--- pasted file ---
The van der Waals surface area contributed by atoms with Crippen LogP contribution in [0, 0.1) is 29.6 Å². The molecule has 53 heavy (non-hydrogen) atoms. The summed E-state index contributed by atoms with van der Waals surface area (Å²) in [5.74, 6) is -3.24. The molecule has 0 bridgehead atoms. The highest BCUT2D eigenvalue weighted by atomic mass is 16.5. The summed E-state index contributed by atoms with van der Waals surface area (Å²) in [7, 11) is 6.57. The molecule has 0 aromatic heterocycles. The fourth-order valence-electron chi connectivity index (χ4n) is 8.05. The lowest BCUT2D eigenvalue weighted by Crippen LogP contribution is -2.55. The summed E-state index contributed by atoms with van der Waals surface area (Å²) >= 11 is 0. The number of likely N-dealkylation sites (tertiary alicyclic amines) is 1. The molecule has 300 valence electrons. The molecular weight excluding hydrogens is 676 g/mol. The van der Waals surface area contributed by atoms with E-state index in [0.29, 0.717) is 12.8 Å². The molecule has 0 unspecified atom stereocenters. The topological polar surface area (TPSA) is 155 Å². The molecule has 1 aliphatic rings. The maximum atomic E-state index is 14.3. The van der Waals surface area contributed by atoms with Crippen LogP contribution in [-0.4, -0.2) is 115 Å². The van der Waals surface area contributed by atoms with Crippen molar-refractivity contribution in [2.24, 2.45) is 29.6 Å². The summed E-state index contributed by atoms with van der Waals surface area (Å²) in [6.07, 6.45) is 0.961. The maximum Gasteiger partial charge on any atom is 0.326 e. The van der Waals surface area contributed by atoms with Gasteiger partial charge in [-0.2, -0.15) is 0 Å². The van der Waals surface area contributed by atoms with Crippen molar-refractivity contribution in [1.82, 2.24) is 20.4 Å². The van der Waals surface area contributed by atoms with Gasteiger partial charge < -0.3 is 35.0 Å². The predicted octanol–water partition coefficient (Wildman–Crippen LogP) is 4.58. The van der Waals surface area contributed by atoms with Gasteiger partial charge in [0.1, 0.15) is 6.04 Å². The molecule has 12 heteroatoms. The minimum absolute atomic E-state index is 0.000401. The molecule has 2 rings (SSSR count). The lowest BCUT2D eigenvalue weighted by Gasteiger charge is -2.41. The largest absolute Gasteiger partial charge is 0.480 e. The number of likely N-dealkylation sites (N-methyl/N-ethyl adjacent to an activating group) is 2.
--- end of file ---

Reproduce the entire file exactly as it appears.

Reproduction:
The van der Waals surface area contributed by atoms with Crippen LogP contribution in [0, 0.1) is 29.6 Å². The molecule has 53 heavy (non-hydrogen) atoms. The summed E-state index contributed by atoms with van der Waals surface area (Å²) in [5.74, 6) is -3.24. The molecule has 0 bridgehead atoms. The highest BCUT2D eigenvalue weighted by atomic mass is 16.5. The summed E-state index contributed by atoms with van der Waals surface area (Å²) in [7, 11) is 6.57. The molecule has 0 aromatic heterocycles. The fourth-order valence-electron chi connectivity index (χ4n) is 8.05. The lowest BCUT2D eigenvalue weighted by Crippen LogP contribution is -2.55. The summed E-state index contributed by atoms with van der Waals surface area (Å²) >= 11 is 0. The number of likely N-dealkylation sites (tertiary alicyclic amines) is 1. The molecule has 300 valence electrons. The molecular weight excluding hydrogens is 676 g/mol. The van der Waals surface area contributed by atoms with E-state index in [0.29, 0.717) is 12.8 Å². The molecule has 0 unspecified atom stereocenters. The topological polar surface area (TPSA) is 155 Å². The molecule has 1 aliphatic rings. The maximum atomic E-state index is 14.3. The van der Waals surface area contributed by atoms with Crippen LogP contribution in [-0.4, -0.2) is 115 Å². The van der Waals surface area contributed by atoms with Crippen molar-refractivity contribution in [2.24, 2.45) is 29.6 Å². The summed E-state index contributed by atoms with van der Waals surface area (Å²) in [6.07, 6.45) is 0.961. The maximum Gasteiger partial charge on any atom is 0.326 e. The van der Waals surface area contributed by atoms with Gasteiger partial charge in [-0.2, -0.15) is 0 Å². The van der Waals surface area contributed by atoms with Crippen molar-refractivity contribution in [1.82, 2.24) is 20.4 Å². The van der Waals surface area contributed by atoms with Gasteiger partial charge < -0.3 is 35.0 Å². The predicted octanol–water partition coefficient (Wildman–Crippen LogP) is 4.58. The van der Waals surface area contributed by atoms with Gasteiger partial charge in [0.1, 0.15) is 6.04 Å². The molecule has 12 heteroatoms. The minimum absolute atomic E-state index is 0.000401. The molecule has 2 rings (SSSR count). The lowest BCUT2D eigenvalue weighted by Gasteiger charge is -2.41. The largest absolute Gasteiger partial charge is 0.480 e. The number of likely N-dealkylation sites (N-methyl/N-ethyl adjacent to an activating group) is 2.